Currently, only visas that expired during the COVID-19 crisis can be renewed. Philippine immigration authorities point out that no new visas will be issued until things get better. All visas issued before the crisis have been cancelled while new visa applications have been suspended until further notice. Find out more on the Department of Foreign Affairs website. Expats who are already in the Philippines are allowed to stay as long as their visa is valid, and they comply with the current regulations in their community. Visas that expired during the ECQ period can be extended up to 30 days after the quarantine has been lifted. Regarding visas that expired before the ECQ, the fines and penalties must be settled at an Immigration office. Also, make sure to check whether you need an Emigration Clearance Certificate (ECC) to leave the Philippines. The fees can be paid at the airport prior to your departure. Find more information on the Immigration website.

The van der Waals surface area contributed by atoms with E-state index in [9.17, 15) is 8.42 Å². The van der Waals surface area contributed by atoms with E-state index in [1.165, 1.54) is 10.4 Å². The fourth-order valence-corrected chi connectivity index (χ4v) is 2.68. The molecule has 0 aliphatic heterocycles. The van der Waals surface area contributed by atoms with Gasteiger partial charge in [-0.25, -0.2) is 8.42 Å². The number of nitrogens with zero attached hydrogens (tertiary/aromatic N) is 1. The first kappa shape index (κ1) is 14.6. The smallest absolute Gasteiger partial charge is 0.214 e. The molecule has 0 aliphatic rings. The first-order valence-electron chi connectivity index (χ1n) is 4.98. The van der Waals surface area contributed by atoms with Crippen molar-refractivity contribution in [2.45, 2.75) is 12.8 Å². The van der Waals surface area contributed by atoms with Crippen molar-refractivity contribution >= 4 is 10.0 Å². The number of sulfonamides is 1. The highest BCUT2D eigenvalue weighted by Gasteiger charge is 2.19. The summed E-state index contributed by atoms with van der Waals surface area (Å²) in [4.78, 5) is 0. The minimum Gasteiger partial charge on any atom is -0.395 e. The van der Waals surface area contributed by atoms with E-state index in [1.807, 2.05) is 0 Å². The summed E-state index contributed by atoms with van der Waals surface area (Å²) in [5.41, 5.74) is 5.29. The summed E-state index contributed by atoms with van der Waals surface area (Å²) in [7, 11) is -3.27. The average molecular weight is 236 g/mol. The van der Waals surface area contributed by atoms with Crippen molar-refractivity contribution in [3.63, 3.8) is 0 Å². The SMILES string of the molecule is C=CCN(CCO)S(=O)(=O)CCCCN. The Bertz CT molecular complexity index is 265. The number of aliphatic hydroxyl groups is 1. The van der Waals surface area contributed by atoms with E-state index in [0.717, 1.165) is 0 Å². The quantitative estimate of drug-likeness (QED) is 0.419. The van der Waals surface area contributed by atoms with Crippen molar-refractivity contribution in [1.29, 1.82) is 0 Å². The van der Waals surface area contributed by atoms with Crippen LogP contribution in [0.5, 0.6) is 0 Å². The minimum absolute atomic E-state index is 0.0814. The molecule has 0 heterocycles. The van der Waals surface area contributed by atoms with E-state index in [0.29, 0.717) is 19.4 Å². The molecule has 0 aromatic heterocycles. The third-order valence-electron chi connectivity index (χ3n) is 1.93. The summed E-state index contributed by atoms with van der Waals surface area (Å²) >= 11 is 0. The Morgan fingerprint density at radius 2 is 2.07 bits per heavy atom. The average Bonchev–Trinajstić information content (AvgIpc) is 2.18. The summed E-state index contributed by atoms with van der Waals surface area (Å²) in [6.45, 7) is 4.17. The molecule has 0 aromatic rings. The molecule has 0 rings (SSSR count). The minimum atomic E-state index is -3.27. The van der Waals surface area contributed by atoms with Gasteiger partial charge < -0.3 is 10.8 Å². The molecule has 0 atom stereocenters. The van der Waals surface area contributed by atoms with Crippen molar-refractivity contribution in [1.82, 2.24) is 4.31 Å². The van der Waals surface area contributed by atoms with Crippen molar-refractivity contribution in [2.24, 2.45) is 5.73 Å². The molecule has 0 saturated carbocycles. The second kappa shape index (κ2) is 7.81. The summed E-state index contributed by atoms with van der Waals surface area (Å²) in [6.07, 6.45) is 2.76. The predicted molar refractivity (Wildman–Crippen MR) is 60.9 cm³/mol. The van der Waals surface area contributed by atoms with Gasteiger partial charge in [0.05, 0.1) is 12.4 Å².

Is it easy to find work in the Philippines following the crisis?

With an unemployment rate rising from 7% before the COVID-19 crisis to 17% now, finding a job in the Philippines after the crisis is definitely not going to be an easy task. Over the past few months, more than 2.6 million people have already been fired. More job losses are expected in the coming months. According to the Department of Labour and Employment, figures could reach up to 10 million by the end of 2020. Tourism and hospitality, restaurants, personal and public services, trade, manufacturing, construction and transport are some of the most affected sectors. The hotel industry accounts for nearly 15% of the local workforce, with some 5.4 million employees. However, the government is looking to the resumption of infrastructure projects in order to create jobs for Filipinos. Negotiations are underway for leaders in the construction industry to increase their workforce by 10-20%.